Jimmy's mobile 'phone made a noise and told us of some missed calls and voicemail messages. We were certainly in areas of low to intermittent cellular coverage, as expected this far north on the Pennine Way. One of the messages was from a reporter from the Knutsford Guardian who wanted to do an article for this week's newspaper. Andrew McCreaddie was keen to speak to us both at length when I returned the call, and I cautiously viewed the steadily diminishing credit on Jimmy's pay-as-you-go mobile! I explained to Andrew that we might be struggling to find mobile top-up outlets, and asked him to call us back. Call back he did, and seemingly hundreds more questions were reeled of as he thoroughly researched his piece. The interviews over, we really needed to be finding the bridge over the burn and progressing. The afternoon was ticking away again.
Lowstead Farm was an impressive and well looked-after collection of buildings, and the lady who lived there came out for a chat with us as the Pennine Way followed the farms' access drive out to the road. The final climb of the day was shortly upon us, a gentle amble up to Ealingham Rigg. This took us past the famous Shitlington Crag bunkhouse. I had not told Jimmy about this area with the eyebrow-raising name, and he was in stitches when he saw the sign outside the establishment. I was quite surprised when I read the details of the facility. More than just a bunkhouse, it offered meals, B&B and other services. An accommodation option of which I was unaware while planning the trip.
Once past the bunkhouse, we were climbing up the Shitlington Crags themselves, and walking out onto Ealingham Rigg. Now we could see the town of Bellingham and the meandering River North Tyne out ahead of us; a couple more downhill miles and we would be there. The final mile into Bellingham was somewhat dull being along the B6320 Wark to Bellingham road, which had enough traffic on it to slightly spoil the end to the day. A photo call on the bridge into Bellingham proved difficult as we tried to get the shot in between the frequent passing cars on the narrow crossing. Dropping off the bridge, we followed the very last stretch of the Pennine Way for the day through the local recreation ground and up into the town.
There was more to think about in Bellingham. The youth hostel was self-catering only, so we first visited the Co-op to stock up on items for tomorrow's breakfast and packed lunch. We had made rather good time today, so we trotted off uphill, still following the Pennine Way along a road, to the hostel in order to get settled in before returning to the town centre for a meal later. I was rather taken aback with the initial appearance of Bellingham Youth Hostel; a green and white wooden cabin, almost appearing as a secreted evangelical mission. Walking in, a jolly voice of West Midlands brogue called out "Just get yourselves settled in and have a shower lads, we'll sort all the paperwork out later". The volunteer warden, Tony Reece, was in the middle of having his tea, and his welcome was music to our ears. We didn't need asking twice, and made a beeline for the bunk beds and showers. Chatting later to Tony, he revealed that Toke and Bobby had stayed at the hostel a couple of nights earlier; he recalled them well.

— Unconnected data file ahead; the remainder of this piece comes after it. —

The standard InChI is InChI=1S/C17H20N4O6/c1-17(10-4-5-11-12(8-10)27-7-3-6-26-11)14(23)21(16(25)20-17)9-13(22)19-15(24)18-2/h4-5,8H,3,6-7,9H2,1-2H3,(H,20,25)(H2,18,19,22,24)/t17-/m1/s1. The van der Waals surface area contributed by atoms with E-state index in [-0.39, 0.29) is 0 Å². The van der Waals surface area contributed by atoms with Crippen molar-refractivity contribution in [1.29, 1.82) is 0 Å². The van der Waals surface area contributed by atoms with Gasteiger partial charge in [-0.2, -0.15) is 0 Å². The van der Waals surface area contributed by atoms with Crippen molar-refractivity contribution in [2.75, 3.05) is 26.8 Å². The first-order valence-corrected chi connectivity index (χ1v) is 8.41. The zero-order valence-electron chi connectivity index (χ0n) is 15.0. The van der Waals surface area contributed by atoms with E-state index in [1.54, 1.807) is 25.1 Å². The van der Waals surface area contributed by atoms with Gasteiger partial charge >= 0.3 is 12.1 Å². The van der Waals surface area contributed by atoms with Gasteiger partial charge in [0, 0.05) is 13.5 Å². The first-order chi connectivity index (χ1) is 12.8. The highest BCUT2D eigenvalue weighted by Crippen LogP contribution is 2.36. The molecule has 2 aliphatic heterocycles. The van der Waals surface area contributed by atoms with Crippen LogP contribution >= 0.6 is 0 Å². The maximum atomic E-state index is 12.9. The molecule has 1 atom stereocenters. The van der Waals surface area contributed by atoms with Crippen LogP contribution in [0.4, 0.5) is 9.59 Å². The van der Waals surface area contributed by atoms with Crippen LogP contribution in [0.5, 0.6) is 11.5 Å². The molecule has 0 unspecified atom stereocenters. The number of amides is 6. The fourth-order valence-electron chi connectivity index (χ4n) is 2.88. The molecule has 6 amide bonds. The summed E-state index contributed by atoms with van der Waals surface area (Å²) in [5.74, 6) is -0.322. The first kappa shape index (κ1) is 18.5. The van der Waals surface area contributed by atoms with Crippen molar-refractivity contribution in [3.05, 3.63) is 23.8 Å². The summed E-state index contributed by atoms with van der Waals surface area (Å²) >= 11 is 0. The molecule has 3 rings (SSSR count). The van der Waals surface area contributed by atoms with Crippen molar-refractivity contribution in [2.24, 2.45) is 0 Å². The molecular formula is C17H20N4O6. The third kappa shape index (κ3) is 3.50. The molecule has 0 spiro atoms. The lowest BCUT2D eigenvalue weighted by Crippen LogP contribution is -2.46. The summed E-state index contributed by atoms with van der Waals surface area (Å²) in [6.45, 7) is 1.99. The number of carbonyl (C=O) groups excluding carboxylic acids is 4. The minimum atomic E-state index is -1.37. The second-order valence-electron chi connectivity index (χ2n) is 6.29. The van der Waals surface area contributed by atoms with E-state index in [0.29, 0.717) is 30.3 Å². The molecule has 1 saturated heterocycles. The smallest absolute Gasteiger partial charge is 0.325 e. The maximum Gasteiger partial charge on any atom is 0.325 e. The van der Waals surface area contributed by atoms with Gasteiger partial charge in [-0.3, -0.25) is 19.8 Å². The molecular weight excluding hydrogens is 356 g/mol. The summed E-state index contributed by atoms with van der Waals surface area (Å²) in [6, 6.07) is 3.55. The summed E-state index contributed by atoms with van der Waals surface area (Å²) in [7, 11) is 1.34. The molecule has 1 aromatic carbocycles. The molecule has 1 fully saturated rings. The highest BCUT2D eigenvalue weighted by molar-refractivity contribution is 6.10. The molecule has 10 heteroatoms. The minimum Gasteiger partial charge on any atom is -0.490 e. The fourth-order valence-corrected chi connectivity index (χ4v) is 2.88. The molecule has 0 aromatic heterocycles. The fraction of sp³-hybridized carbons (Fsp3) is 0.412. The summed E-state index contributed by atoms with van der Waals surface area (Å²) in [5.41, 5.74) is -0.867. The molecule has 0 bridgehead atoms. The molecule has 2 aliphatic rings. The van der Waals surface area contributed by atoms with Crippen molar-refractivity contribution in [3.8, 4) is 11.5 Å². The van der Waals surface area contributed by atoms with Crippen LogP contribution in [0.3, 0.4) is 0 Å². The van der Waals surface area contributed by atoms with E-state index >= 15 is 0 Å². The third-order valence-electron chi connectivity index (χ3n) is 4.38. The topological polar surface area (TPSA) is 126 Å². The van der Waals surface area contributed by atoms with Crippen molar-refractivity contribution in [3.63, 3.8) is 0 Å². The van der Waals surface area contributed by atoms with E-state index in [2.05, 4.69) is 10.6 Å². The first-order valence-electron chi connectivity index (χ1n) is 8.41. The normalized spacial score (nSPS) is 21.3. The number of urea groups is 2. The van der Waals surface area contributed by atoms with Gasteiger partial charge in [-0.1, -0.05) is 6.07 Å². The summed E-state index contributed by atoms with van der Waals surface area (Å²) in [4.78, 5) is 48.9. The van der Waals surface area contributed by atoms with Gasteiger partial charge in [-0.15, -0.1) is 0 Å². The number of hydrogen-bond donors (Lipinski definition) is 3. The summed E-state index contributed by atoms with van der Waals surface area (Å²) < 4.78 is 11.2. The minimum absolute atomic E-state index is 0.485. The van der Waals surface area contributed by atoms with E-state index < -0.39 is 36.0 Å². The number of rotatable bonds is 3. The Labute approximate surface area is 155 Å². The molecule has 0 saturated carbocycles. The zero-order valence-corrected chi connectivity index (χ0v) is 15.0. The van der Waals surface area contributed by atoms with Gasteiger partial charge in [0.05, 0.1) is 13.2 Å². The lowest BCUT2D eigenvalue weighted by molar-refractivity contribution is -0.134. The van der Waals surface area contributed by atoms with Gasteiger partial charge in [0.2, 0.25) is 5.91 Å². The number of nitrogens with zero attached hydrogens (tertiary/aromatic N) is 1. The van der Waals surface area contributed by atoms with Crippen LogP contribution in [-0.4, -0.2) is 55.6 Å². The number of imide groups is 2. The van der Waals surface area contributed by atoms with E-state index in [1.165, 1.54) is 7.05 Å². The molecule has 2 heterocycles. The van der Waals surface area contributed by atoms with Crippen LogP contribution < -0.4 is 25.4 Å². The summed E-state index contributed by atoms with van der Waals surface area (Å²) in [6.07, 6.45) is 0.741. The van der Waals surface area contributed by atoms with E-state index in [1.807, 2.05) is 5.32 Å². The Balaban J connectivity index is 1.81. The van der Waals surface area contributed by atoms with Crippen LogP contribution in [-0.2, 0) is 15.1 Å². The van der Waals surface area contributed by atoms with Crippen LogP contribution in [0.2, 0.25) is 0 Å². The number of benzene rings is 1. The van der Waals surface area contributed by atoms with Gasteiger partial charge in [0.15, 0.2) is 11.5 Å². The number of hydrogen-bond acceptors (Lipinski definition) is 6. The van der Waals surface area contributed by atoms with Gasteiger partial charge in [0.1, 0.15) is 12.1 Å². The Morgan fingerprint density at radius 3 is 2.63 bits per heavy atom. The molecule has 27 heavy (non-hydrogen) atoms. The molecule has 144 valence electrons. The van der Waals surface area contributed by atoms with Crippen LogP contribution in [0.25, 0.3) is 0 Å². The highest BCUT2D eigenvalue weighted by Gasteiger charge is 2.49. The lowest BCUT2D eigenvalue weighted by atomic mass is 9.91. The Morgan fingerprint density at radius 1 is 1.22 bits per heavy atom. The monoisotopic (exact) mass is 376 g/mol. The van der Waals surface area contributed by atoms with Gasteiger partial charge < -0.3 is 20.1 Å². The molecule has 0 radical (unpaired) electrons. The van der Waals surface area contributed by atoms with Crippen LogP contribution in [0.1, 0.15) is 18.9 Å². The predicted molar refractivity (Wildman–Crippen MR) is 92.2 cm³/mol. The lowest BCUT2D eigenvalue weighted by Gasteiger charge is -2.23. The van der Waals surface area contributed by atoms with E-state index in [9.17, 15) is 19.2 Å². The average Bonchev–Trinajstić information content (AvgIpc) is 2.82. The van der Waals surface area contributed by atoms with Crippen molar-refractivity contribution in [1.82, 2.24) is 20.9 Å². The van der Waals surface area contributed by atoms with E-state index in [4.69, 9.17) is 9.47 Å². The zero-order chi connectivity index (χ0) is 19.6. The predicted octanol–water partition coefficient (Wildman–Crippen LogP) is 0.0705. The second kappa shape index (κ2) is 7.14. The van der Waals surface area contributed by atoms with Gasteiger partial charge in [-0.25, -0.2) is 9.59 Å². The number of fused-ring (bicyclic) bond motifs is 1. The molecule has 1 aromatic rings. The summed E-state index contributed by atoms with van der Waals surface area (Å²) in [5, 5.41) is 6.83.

I felt quite stiff and tired while walking back down the hill to Bellingham town centre later, not something I was used to. A couple of pubs were checked out, but neither were serving evening meals, so we settled for the less appealing Cheviot Hotel on the main drag. This establishment, with its upstairs dining room, lacked the atmosphere of a proper "Pennine Way pub", but at least some real ale was available, and a couple of pints of "Old Hemp" were enjoyed with our meal, which was fillet of duck in orange sauce. The food was acceptable without being stunning, but the dining room was heaving, probably as a result of neither of the other two pubs doing food that evening. Jimmy and I took our time over dinner, checking out what Hopkins and Wainwright had to say about the day just gone and the day ahead tomorrow, in their respective guidebooks.
The skies were threatening to darken as we emerged the Cheviot Hotel and commenced our third and final encounter with the road up to the youth hostel. Jimmy was quickly to bed when we got there, but I sat up with warden Tony, his mate and another hosteller for a short while to take in something I had not experienced for what seemed like an age - television news. The security services had seemingly foiled a terrorist plot to blow up a series of flights from Heathrow and Gatwick. As expected, virtually all of the ten o'clock news was given over to this story. My eyes became too heavy to carry their own weight and I started dosing off into happy dreams about being back in the countryside tomorrow, with all its blissful ignorance of the depressing real world news. "Think I'd better go to bed" I grunted after reawakening from yet another microsleep, and struggled to my feet. Tony chuckled and wished me goodnight.